15. QUIQUE SETIEN (REAL BETIS)
Win percentage: 4.5 Position change: 9 Position to value: 4 Knockout points: 0
Aided by the sale of Dani Ceballos to Real Madrid, Betis were able to spend significant sums on talent last season, bringing in the likes of Andres Guardado, Javi Garcia, Cristian Tello and Ryad Boudebouz to bolster their squad. However, success in football is often predicated not on individual pieces, but on organised teams. Setien, in his first season with the club, was able to integrate the new faces and build a cohesive unit.
Having thrilled at Las Palmas, he continued to work wonders with Betis. Not only did he form a team from individuals, but he made them exciting to watch. There was a 5-3 win over rivals Sevilla, a 4-4 draw with Real Sociedad, a 6-3 loss to Valencia; there was also a stunning 1-0 win away to Real Madrid. Ultimately, only four La Liga teams scored more than they did, and only two conceded more. On top of making Betis fun again, Setien secured sixth spot in the league – the club’s highest finish in 13 years.
14. JUPP HEYNCKES (BAYERN MUNICH)
Win percentage: 8 Position change: 0 Position to value: 0 Knockout points: 14
(Total x time in charge = 22 x 0.79)
Following a 3-0 Champions League humbling by Paris Saint-Germain, Carlo Ancelotti was dismissed by Bayern Munich. His departure was yet another confirmation of the high standards set by the Bavarian giants. Soon after, Heynckes was called back in after four years out of coaching, returning to the club with whom he won the treble in 2013.
He quickly re-organised the side, winning all four of the remaining Champions League group games, including a 3-1 victory over PSG at home, to seal progress to the knockout rounds. He also got the club back on top of the Bundesliga, which is where they stayed for the rest of the season. In the end, Heynckes led Bayern to a higher points total than Ancelotti had done the previous year, and led them further both in Europe and in the German Cup before retiring at the conclusion of the campaign.
13. RAFA BENITEZ (NEWCASTLE UNITED)
Win percentage: 3 Position change: 8 Position to value: 6 Knockout points: 1
Concerns over a lack of transfer spending didn’t stop Benitez from ensuring a positive return to top-flight football for Newcastle last season. The Spaniard, having won the Championship the season before, guided them to a highly respectable 10th-place Premier League finish. Perhaps what was most commendable was that he did this without a regular source of goals; Ayoze Perez, with a mere eight in the league, was his top scorer.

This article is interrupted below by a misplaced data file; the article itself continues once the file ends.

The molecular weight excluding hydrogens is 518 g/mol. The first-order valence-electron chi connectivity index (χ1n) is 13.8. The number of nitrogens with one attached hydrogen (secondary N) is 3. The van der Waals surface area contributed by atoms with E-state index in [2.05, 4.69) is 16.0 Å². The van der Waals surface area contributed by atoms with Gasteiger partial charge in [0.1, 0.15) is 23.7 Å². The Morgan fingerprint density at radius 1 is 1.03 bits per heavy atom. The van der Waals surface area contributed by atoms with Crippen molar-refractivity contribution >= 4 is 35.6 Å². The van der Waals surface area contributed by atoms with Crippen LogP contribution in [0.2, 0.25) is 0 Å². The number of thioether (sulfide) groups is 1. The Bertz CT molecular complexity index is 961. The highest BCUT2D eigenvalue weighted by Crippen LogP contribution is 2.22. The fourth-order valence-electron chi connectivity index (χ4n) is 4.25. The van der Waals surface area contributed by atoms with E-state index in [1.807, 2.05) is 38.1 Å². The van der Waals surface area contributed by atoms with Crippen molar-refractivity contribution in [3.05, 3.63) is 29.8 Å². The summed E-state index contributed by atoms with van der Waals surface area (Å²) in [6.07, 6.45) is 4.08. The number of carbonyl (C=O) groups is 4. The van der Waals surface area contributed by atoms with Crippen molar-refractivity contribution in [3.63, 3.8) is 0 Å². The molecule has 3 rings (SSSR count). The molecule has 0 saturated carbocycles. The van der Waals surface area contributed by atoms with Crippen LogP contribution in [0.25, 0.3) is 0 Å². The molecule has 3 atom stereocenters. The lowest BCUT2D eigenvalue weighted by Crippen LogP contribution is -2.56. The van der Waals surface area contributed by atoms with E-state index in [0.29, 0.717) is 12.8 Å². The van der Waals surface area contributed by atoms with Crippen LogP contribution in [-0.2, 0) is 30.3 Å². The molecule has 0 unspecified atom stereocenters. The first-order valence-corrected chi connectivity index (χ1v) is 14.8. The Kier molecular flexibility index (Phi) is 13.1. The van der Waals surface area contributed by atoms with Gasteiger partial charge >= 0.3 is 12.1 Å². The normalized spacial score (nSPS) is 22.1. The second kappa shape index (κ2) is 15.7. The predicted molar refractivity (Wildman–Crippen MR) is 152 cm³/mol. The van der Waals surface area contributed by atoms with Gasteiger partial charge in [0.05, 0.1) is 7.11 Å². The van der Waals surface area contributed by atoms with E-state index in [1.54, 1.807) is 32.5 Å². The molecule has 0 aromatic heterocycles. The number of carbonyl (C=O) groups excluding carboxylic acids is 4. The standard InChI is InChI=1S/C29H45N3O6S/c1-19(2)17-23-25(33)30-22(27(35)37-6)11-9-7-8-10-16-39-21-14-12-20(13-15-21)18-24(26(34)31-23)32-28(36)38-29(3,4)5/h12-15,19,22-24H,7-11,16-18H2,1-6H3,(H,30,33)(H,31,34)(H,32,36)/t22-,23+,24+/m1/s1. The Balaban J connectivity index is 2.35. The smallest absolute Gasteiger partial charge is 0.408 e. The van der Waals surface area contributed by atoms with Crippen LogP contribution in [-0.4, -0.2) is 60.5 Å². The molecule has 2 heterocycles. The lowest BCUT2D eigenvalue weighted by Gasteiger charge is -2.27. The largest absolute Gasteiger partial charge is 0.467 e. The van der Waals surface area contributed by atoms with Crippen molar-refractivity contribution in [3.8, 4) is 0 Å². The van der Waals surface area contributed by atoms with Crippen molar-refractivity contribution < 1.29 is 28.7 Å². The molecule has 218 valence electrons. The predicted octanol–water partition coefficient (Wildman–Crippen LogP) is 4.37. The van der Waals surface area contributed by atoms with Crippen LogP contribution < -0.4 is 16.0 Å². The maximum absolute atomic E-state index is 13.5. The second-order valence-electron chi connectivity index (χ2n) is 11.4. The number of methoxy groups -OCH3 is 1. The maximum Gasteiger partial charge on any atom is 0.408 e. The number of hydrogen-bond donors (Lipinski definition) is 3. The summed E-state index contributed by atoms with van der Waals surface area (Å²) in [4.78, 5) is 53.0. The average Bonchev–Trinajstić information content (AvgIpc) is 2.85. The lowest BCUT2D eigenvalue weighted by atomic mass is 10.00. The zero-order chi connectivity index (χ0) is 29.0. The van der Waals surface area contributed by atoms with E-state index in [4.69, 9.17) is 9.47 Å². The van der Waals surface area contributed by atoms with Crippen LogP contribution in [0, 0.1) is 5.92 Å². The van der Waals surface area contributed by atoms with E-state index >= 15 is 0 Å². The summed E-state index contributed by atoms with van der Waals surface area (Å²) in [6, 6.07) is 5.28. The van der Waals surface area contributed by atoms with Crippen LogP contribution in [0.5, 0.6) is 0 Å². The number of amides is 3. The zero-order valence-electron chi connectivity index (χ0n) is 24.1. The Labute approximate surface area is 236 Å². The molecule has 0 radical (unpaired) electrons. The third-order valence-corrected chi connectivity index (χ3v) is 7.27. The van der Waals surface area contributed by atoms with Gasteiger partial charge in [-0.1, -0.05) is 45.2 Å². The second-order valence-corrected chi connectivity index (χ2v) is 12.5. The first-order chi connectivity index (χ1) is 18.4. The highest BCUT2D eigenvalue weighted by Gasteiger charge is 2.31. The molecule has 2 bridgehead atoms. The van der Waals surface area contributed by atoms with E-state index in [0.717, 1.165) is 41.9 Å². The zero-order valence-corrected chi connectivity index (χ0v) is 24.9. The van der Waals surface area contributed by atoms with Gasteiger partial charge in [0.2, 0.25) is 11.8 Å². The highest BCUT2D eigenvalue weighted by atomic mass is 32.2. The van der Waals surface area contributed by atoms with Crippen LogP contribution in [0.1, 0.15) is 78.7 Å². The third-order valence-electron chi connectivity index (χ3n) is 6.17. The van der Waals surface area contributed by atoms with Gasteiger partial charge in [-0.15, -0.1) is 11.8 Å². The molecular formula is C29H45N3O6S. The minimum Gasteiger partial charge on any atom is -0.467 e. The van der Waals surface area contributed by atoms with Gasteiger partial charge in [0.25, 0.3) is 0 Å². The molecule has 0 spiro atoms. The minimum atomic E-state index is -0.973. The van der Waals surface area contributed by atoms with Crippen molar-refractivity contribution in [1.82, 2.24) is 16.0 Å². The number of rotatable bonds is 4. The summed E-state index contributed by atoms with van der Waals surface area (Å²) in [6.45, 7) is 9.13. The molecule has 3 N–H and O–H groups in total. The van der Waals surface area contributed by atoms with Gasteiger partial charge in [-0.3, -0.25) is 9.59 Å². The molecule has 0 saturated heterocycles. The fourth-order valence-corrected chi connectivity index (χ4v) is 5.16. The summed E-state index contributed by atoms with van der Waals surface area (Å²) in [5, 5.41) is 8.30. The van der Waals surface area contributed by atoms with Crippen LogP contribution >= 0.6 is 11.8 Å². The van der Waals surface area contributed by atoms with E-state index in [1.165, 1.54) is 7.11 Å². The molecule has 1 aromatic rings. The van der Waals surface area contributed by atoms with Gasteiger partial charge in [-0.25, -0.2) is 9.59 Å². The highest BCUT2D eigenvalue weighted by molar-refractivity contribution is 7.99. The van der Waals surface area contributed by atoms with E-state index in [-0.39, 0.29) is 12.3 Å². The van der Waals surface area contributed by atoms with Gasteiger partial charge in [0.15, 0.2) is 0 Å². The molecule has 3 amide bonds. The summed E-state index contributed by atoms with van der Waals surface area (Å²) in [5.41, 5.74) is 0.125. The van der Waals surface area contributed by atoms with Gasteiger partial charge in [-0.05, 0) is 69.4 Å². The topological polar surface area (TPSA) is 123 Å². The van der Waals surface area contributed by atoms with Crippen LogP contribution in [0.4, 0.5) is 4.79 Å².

As has been the case throughout his managerial career, Benitez’s success was built on solid defensive foundations. He kept things relatively simple tactically, generally sticking by a rough 4-2-3-1 system throughout and focusing on making his side difficult to break down. All of this resulted in Newcastle possessing the best goals against record outside of the top six and Burnley.
12. MARCELINO (VALENCIA)
Win percentage: 6 Position change: 8 Position to value: 1 Knockout points: 3
La Liga has been dominated by a tough triumvirate in recent seasons, with Atletico Madrid joining city rivals Real and Barcelona at the top of the table. But, under the auspices of Marcelino, Valencia made the top three a top four in 2017/18. Starting his debut campaign at the helm with a 13-match unbeaten run, the former Villarreal boss made Los Che tougher to beat than they have been in years, eventually sealing Champions League qualification.
Along the way, several careers were rejuvenated. Geoffrey Kondogbia had his best year since leaving Monaco; Simone Zaza finally made it back to double figures; Gabriel Paulista and Martin Montoya became key men in the back four; and Goncalo Guedes went from Paris Saint-Germain squad player to one of the most incisive attackers in Europe. Marcelino’s coaching ability and astute tactics were behind the rapid individual and collective transformations.
11. MASSIMILIANO ALLEGRI (JUVENTUS)
Win percentage: 8 Position change: 0 Position to value: 0 Knockout points: 10
His philosophy may not be as clear or interesting as some of his modern managerial peers, but Allegri is undoubtedly one of the best coaches in the world today. Last season he led Juventus to a fourth successive league and cup double, while also taking them to the brink of a third Champions League semi-final spot in four years.
The 2017/18 campaign was his most challenging yet. He lost two of his best players, Leonardo Bonucci and Dani Alves, in the summer window. But Allegri barely flinched; rather, he maximised the squad he had and got results. At home, Napoli threatened to take his side’s crown, only to be gradually beaten down into second. Abroad, Tottenham threatened to derail Juve, only to be dumped out after a tactical turnaround inspired by Allegri’s substitutions.
An introduction to the ranking system - how are we weighting the different managerial qualities?2
The best of the rest - those who were not considered, were ineligible, or who just missed out.3
The list begins: Our rankings from 20 to 16.4
Two former European Cup winners feature as the list continues. Here are managers 15 to 11.5
Moving towards 2018's truly elite: 10 to 6.6
A third European Cup in successive years gave Zinedine Zidane the perfect exit at Real Madrid; he's in at Five.7
Diego Simeone enters at Four, having guided Atletico Madrid through their stadium move, beyond a transfer ban, and back into…8
And now Number Three: Domenico Tedesco, FC Schalke's Antonio Conte acolyte9
Burnley have had a difficult start to 2018-19, but the season before was the finest in their modern history -…10
And your winner... Getafe's hard-liner, Jose Bordalas.